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Real qualitative differences must be weighed over women in combat

AS A veteran armor officer of the US Army, I have noted the Globe’s continued opposition to excluding women from military combat specialties, most recently in the Jan. 6 editorial “New uniform shows reality.” A realistic discussion of women in combat should include the review of articles like the one in the same day’s Globe that reported that women were uninterested in front-line combat jobs because they believed they would be unable to do them (“Women’s military roles slow to evolve,” Page A9, Jan. 6).

A better review of the policy requires one to consider the physical requirement of actual combat roles, as opposed to being exposed to combat situations while serving in non-combat roles. Living in an M1 tank, a Stryker, or a foxhole for weeks at a time presents physical challenges for which the average-sized man is better suited than the average-sized female. Being in a combat role on a day-to-day basis requires tasks that the average-sized female cannot physically do.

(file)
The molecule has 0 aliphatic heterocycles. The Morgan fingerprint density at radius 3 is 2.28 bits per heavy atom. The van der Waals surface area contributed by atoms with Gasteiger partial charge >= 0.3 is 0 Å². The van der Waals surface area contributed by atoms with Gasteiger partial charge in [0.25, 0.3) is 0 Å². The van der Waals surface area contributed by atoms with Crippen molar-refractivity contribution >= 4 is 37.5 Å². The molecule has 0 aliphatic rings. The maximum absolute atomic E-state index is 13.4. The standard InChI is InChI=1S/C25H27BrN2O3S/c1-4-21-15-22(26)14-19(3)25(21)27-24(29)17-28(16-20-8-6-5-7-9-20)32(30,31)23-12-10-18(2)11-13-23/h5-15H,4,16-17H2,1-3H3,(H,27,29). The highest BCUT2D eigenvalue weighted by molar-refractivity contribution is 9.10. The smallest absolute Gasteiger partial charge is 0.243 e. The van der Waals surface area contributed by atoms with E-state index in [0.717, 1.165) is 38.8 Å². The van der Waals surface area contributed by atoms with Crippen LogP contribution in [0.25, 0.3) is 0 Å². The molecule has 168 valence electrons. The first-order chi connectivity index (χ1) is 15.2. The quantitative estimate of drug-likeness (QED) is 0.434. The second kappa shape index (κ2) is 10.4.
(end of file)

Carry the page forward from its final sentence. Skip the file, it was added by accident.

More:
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This is not the same as the illogical arguments once made for excluding African-American men. This policy is about the actual physical capabilities of the average individual.

Please don’t imagine that I am some Neanderthal in my thinking. I am the proud father of three athletic and educated young women, whom their mother and I have raised to believe that they can do anything that they want to do. Not being a combat arms soldier will not prevent them from being the leaders that they aspire to be.

Sean P. Hurley


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